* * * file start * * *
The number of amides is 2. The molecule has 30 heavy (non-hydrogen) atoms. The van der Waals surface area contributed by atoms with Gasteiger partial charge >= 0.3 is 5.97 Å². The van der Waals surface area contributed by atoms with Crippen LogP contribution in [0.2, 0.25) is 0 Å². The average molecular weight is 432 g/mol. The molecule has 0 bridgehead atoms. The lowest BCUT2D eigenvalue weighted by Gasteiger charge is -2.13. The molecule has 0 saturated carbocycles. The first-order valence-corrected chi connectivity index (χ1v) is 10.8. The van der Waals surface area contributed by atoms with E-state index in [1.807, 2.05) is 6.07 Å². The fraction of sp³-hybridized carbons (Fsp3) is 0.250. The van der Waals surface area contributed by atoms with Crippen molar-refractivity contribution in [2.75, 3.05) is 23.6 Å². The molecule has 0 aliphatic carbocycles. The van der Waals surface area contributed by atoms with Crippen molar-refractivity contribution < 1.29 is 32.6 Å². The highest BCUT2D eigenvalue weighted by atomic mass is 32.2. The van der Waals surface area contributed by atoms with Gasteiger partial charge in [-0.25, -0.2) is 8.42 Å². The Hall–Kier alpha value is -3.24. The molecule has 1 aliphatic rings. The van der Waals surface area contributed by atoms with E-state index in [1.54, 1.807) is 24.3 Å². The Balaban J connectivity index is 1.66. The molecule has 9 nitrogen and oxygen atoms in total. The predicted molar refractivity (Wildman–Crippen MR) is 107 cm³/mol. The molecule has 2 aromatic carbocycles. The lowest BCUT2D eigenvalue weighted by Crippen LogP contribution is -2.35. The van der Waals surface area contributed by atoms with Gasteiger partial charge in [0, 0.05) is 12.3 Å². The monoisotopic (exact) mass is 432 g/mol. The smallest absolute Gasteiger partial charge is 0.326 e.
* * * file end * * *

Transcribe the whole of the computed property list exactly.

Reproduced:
The number of amides is 2. The molecule has 30 heavy (non-hydrogen) atoms. The van der Waals surface area contributed by atoms with Gasteiger partial charge >= 0.3 is 5.97 Å². The van der Waals surface area contributed by atoms with Crippen LogP contribution in [0.2, 0.25) is 0 Å². The average molecular weight is 432 g/mol. The molecule has 0 bridgehead atoms. The lowest BCUT2D eigenvalue weighted by Gasteiger charge is -2.13. The molecule has 0 saturated carbocycles. The first-order valence-corrected chi connectivity index (χ1v) is 10.8. The van der Waals surface area contributed by atoms with E-state index in [1.807, 2.05) is 6.07 Å². The fraction of sp³-hybridized carbons (Fsp3) is 0.250. The van der Waals surface area contributed by atoms with Crippen molar-refractivity contribution in [2.75, 3.05) is 23.6 Å². The molecule has 0 aliphatic carbocycles. The van der Waals surface area contributed by atoms with Crippen molar-refractivity contribution < 1.29 is 32.6 Å². The highest BCUT2D eigenvalue weighted by atomic mass is 32.2. The van der Waals surface area contributed by atoms with Gasteiger partial charge in [-0.25, -0.2) is 8.42 Å². The Hall–Kier alpha value is -3.24. The molecule has 1 aliphatic rings. The van der Waals surface area contributed by atoms with E-state index in [1.54, 1.807) is 24.3 Å². The Balaban J connectivity index is 1.66. The molecule has 9 nitrogen and oxygen atoms in total. The predicted molar refractivity (Wildman–Crippen MR) is 107 cm³/mol. The molecule has 2 aromatic carbocycles. The lowest BCUT2D eigenvalue weighted by Crippen LogP contribution is -2.35. The van der Waals surface area contributed by atoms with Gasteiger partial charge in [0, 0.05) is 12.3 Å². The monoisotopic (exact) mass is 432 g/mol. The smallest absolute Gasteiger partial charge is 0.326 e.